Do you like Texas A&M's decision to go with Billy Kennedy to replace Mark Turgeon?
Mitch Light: I do like the Billy Kennedy hire. He might not be a household name, but the guy is a very good basketball coach who has been a consistent winner. His record at Murray State was outstanding (70–24 in the OVC in five seasons), but I’m more impressed with what he did in his six seasons at Southeastern Louisiana. Kennedy inherited a program that won a combined five games in the Southland in the previous two seasons. He slowly built the Lions into a winner, culminating with back-to-back conference titles in ’03-04 and ’04-05. In ’05, he led SE Louisiana to its first and only NCAA Tournament appearance. Kennedy has only spent one season of his career in the state of Texas (he was an assistant at A&M in the early ‘90s), but he has coached in Louisiana, which borders Texas, for 13 seasons, with stops at New Orleans, Northwestern State and Tulane, in addition to SE Louisiana. Recruiting the state of Texas should not be a problem.
Braden Gall: I do like the fact that Kennedy has ties to the school and the region of the country, and he claims he would like to retire in College Station. After Texas A&M lost its last two coaches to more high-profile schools, finding a coach who appears to be a long-term fit with the Aggies was likely a high priority. I am not in love with the fact that the 47-year-old Kennedy has a 211–179 record as a head coach (a good but not great .541 winning percentage) and has 12 previous stops (10 as an assistant). But if he can continue the trend of aggressive defense — something Mark Turgeon mastered — the transition should be relatively painless in the short term.
Patrick Snow: Yes, I think Billy Kennedy is a solid choice for Texas A&M. He has won regular-season and tournament titles in two different conferences (OVC and Southland), and he has taken home Coach of the Year three times in those leagues. In his last six seasons as the head man at Murray State and Southeastern Louisiana, Kennedy’s teams won at least 13 games in conference play. He worked briefly as an A&M assistant 20 years ago, and his strong recruiting ties to Texas and his native Louisiana will be key in having success in College Station. I’m not sure he ‘won the press conference,’ but Billy Kennedy is a quality hire in Aggieland.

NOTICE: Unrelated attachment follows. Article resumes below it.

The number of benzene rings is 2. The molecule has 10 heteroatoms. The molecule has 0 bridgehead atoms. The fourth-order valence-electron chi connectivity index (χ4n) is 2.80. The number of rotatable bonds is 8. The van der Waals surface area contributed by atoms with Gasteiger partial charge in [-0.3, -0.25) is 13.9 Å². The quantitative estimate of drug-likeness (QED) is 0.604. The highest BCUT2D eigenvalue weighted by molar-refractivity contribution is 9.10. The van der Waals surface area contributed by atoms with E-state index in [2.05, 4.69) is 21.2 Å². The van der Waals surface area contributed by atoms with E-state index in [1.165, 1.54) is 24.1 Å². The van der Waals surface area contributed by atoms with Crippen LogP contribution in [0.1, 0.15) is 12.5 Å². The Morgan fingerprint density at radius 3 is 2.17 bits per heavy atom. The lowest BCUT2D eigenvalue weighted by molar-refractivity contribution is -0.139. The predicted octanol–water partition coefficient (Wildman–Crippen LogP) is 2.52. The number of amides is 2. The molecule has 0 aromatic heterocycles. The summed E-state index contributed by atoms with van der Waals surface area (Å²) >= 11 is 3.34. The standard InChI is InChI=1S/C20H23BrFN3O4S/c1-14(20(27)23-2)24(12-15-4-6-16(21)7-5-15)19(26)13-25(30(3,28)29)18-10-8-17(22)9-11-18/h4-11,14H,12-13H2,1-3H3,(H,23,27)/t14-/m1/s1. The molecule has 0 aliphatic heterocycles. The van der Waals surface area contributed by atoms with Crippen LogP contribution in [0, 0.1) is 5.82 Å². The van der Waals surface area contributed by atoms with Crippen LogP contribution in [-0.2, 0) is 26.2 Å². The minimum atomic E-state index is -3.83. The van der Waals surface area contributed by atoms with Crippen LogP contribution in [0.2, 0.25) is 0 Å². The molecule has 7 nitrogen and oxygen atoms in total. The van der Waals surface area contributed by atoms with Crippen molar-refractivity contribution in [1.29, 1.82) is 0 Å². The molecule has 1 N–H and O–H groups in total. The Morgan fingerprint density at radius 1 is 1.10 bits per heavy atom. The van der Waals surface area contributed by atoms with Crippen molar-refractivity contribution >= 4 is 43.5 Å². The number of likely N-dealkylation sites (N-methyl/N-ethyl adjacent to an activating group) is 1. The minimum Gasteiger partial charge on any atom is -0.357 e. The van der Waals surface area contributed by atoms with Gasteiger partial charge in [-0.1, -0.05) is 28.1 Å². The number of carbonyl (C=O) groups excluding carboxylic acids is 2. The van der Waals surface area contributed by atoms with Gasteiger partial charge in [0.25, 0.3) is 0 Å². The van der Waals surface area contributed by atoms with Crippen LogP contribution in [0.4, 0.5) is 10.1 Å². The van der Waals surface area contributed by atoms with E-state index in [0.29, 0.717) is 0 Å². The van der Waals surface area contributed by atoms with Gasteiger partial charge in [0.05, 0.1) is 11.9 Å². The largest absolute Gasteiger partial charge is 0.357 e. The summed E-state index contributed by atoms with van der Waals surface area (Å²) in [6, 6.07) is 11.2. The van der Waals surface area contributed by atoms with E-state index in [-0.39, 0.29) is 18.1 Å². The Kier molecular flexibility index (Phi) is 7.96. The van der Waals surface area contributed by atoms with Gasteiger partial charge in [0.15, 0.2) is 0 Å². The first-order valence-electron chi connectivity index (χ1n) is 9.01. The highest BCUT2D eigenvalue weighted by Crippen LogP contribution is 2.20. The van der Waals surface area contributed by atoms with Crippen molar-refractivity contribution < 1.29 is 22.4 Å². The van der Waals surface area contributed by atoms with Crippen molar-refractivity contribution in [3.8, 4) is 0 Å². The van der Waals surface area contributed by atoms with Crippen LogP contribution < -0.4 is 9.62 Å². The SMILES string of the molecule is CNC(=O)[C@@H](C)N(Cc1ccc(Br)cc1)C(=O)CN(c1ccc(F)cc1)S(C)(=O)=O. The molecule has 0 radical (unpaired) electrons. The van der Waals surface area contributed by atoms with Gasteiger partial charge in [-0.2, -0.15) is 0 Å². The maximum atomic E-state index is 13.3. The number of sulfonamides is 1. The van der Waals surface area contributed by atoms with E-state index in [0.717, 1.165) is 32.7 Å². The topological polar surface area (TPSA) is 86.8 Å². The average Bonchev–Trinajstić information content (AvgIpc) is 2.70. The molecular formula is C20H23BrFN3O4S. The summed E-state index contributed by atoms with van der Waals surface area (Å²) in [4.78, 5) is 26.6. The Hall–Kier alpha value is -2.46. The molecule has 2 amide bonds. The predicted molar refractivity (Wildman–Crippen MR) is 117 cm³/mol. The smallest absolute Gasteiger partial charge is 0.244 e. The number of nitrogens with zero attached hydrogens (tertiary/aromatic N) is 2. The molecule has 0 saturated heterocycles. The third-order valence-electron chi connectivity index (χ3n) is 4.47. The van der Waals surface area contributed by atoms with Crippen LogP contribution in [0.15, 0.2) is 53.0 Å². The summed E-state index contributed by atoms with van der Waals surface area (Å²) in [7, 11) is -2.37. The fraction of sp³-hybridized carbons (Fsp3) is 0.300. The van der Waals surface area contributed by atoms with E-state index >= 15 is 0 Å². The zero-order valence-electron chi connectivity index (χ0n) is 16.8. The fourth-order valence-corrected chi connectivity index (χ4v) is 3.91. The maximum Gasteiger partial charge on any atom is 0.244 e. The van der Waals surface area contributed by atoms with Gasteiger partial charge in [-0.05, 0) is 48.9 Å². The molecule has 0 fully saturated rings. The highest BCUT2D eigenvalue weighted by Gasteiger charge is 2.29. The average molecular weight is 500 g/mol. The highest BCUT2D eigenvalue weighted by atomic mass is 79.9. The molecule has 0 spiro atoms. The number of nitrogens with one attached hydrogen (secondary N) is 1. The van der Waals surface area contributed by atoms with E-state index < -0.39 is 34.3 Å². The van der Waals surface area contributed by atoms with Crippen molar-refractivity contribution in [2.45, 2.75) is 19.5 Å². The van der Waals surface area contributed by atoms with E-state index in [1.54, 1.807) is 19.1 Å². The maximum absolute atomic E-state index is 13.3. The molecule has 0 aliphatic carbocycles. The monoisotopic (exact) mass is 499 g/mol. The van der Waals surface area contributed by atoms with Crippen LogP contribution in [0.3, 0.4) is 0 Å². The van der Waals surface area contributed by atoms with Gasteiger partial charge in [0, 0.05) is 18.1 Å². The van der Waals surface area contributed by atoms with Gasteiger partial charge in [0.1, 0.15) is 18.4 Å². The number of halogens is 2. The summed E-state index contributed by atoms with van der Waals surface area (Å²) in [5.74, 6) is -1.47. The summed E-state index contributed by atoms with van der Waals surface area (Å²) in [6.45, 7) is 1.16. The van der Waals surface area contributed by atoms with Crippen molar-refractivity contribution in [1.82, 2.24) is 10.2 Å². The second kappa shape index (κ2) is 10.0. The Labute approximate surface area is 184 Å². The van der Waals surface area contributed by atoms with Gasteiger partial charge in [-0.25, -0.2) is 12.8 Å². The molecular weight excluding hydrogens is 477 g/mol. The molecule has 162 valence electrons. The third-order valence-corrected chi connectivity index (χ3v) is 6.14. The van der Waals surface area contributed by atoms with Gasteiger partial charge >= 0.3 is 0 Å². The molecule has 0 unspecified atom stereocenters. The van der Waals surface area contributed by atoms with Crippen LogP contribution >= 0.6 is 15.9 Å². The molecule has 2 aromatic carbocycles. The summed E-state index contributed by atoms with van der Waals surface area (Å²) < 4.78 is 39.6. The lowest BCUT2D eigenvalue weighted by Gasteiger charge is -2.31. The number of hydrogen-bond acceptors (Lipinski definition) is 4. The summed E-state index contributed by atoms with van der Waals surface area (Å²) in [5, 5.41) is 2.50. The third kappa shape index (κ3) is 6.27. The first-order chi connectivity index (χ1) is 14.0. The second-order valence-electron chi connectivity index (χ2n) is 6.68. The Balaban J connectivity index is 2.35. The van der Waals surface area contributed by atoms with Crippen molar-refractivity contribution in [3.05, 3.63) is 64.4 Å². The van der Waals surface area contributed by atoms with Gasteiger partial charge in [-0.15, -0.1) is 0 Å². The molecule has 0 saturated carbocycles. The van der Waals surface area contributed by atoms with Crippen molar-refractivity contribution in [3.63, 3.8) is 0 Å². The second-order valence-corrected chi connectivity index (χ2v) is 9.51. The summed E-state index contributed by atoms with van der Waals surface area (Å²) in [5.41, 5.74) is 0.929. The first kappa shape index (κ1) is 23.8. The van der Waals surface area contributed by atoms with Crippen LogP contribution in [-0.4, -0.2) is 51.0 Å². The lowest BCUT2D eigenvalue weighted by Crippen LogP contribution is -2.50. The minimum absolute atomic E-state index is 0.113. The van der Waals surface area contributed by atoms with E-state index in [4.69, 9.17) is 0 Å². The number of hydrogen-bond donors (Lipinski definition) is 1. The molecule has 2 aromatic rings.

Maryland averaged only 8.6 ACC wins since '02 title season.
In the wake of Gary Williams’ retirement, there has been considerable debate about the quality of the Maryland job as it relates to the rest of the college basketball landscape. Like most, I believe it is one of the top 10 in the nation. I would put four at the top of the list — North Carolina, Duke, Kansas and Kentucky (in no particular order) — and slot UCLA in at No. 5. After that, Maryland is in a select group that includes Texas, Ohio State and Illinois. Michigan State and UConn could easily be in the second tier, as well.
"I just want to do other things. I'm 66. How many other coaches are coaching beyond 66? Maybe only (Connecticut's) Jim Calhoun and [Syracuse's] Jim Boeheim. You get to be a certain age and I know I can do other things."
Maryland basketball coach Gary Williams on his decision to retire.
"As a team, we're preparing for a special season. My offseason plans are to diligently work on honing my basketball skills in all areas with one team-goal in mind - to bring the 2012 national championship home to UNC."
North Carolina freshman forward Harrison Barnes on spurning the NBA and returning to Chapel Hill for his sophomore season.
"It was a great experience playing for Coach K. He taught me a lot about the game. Even when I was hurt, I learned a lot. Also a special thanks goes to the medical staff for getting me back on the court for the NCAA Tournament and my teammates for sticking with me throughout the entire year. Duke offered me an experience I could never have imagined."
Point guard Kyrie Irving on declaring for the NBA Draft after one year at Duke.
Kemba Walker leads Huskies to Jim Calhoun's third national title.
With a 53–41 victory over Butler in the national title game, Kemba Walker joined Richard Hamilton (1999) and Ben Gordon (2004) among the pantheon of Connecticut champions. In the process, the 6'1" junior from the Bronx helped define what it means to be a scoring guard at UConn more than anyone since Ray Allen.